Set Time Frames for Questions

On a survey of law firm lawyers, what is a weakness of the following question? “On a scale of 1 to 7, with 1 being terrible and 7 being excellent, how do you view the firm’s IT department responsiveness?” The blunder is that it places no temporal limit on the respondent’s retrospection. Some respondents might have long memories, or a dramatic example of the far past remains salient – “Remember that time six years ago, the law department dropped the ball completely.” You can’t know how far back they might recall. Much better to start the question with “Thinking back over the past 12 months, on a scale of ….” Now you have improved your precision and standardized the answers with a bounded time frame.

Even when you ask respondents to project ahead, frame a question as “Looking forward over the coming 18 months, what are the most important diversity goals the firm should pursue?” This time frame covers the future, but at least you have specified what portion of the future.

A time frame adds precision and credibility to the answers you collect. It delineates a period of days, weeks, or months. The period chosen might be meaningful, such as while the law department was short-staffed, consumed by a merger, or relocating; or it might be an arbitrary boundary such as “during 2021.”

The time frame might frustrate a respondent, so you might appease them with a text box. The respondent may be bursting to bring to your attention the shortness of the time frame, a crucial event or perception just outside the limit, or the inappropriateness of the given time frame.

What I have never seen is the flexibility to let the respondent pick the timeframe that they believe is meaningful. They could answer based on the previous six months, year, two years or whatever. Their choices of time periods (and justifications for it) might inform you of history you did not appreciate at the start. However, I fear that such a question would throw doubt into the solidity of conclusions you draw. Unless you have a plenitude of answers to each optional time you might not be able to do much with analysis.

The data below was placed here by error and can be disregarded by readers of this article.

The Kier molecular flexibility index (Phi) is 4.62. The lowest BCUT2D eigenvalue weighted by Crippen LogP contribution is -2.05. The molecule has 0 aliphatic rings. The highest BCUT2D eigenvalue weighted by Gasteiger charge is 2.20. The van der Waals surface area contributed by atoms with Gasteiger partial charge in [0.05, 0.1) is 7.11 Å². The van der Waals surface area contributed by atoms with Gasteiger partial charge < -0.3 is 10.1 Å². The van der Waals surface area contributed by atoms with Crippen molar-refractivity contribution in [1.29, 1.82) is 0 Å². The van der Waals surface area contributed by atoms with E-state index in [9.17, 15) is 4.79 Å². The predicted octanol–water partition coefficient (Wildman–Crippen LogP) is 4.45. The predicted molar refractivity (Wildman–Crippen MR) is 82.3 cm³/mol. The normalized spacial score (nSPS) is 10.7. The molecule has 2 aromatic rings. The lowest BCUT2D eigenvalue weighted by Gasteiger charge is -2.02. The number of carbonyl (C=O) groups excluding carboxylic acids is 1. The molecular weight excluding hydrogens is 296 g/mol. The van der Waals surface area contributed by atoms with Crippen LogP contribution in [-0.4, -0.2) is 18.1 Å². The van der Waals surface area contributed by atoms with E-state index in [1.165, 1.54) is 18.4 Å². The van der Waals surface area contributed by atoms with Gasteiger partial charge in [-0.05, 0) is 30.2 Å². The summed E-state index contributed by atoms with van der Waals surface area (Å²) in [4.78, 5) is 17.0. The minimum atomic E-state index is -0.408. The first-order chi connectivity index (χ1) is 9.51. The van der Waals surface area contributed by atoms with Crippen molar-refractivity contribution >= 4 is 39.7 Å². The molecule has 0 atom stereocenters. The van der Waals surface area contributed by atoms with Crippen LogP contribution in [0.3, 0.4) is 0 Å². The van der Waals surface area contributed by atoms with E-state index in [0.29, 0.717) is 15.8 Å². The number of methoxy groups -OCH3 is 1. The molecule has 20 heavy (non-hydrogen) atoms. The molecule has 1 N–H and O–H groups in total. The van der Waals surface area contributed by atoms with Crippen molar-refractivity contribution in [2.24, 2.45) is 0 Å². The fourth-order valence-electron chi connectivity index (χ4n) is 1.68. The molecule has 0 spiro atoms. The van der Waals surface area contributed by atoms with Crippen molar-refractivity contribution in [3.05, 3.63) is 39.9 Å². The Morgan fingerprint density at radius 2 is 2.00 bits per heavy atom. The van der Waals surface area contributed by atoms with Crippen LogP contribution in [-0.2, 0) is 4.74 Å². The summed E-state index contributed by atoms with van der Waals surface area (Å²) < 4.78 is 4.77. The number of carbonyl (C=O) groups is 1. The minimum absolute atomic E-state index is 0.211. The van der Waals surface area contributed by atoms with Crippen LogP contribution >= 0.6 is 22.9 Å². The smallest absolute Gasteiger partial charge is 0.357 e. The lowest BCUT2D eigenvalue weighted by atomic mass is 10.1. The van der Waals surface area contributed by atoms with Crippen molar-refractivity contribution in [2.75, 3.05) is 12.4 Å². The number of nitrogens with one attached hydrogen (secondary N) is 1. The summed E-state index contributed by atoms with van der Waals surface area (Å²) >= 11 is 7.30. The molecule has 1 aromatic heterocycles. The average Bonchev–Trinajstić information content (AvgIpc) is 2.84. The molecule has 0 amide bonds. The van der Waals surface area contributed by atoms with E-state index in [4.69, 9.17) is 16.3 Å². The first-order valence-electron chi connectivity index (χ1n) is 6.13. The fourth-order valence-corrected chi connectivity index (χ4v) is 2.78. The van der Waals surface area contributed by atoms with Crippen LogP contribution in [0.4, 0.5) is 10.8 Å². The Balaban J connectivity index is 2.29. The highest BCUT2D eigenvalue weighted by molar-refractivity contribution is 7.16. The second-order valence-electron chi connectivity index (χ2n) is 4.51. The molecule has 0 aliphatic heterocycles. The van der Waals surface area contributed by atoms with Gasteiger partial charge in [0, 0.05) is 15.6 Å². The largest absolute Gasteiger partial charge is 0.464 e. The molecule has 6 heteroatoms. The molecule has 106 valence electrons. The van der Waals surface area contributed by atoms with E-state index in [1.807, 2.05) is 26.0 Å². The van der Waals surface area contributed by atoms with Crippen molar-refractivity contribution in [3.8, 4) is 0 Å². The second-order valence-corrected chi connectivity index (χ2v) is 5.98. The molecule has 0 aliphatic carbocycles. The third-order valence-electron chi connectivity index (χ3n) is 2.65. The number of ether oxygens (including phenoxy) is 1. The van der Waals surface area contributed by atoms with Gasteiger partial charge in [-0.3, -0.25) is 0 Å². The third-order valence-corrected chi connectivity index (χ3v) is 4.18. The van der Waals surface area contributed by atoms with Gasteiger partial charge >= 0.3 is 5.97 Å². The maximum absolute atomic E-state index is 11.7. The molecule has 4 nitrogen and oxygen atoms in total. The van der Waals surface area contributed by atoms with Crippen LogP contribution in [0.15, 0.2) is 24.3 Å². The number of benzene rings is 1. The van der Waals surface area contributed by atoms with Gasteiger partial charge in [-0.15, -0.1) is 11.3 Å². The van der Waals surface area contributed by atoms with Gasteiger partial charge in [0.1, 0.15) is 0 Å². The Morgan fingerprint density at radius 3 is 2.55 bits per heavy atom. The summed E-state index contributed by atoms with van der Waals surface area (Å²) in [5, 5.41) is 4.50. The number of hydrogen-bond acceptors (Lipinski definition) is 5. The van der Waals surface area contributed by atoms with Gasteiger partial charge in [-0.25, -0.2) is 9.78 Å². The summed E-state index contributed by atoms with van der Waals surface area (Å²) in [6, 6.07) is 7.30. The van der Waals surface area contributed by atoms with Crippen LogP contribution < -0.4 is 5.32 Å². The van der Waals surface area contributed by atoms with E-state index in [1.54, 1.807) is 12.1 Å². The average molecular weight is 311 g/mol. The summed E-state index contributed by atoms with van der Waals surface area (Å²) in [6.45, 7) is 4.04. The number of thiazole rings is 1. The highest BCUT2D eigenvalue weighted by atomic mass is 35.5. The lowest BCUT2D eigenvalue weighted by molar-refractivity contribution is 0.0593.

Perhaps it does not matter to you to control the length of look back. You still collect a rating, and an open time frame gives flexibility to respondents. Or you may feel that any period designated by you is arbitrary and could err in either direction (too short or two long). It’s a tradeoff, but I strongly favor the known period over a shapeless past.

One more point about time frames in questions (or in the introductory text for a series of questions – “In the following six questions, answer for 2022.”): A question set up in a table can gather feedback on two periods in the past. “How was administrative support in 2019 (before Covid)?” would go in column one, and “How was administrative support in 2021 (during Covid)?” would nestle next to it; together, the responses show a shift over a three-year stretch. The benefit of asking double timeframe is that you have effortlessly created the potential for a trend analysis. The disadvantage of paired questions is that the taxes the brain of the lawyer or paralegal who is being asked to mark off attitudes across time.

Related to this point is setting a point in time for a question’s answer: “What was your base salary on January 1, 2022?” leaves more reliably similar answers than “What is your base salary?”. With the latter, a person might just have been promoted, gotten a raise, or moved to part-time status.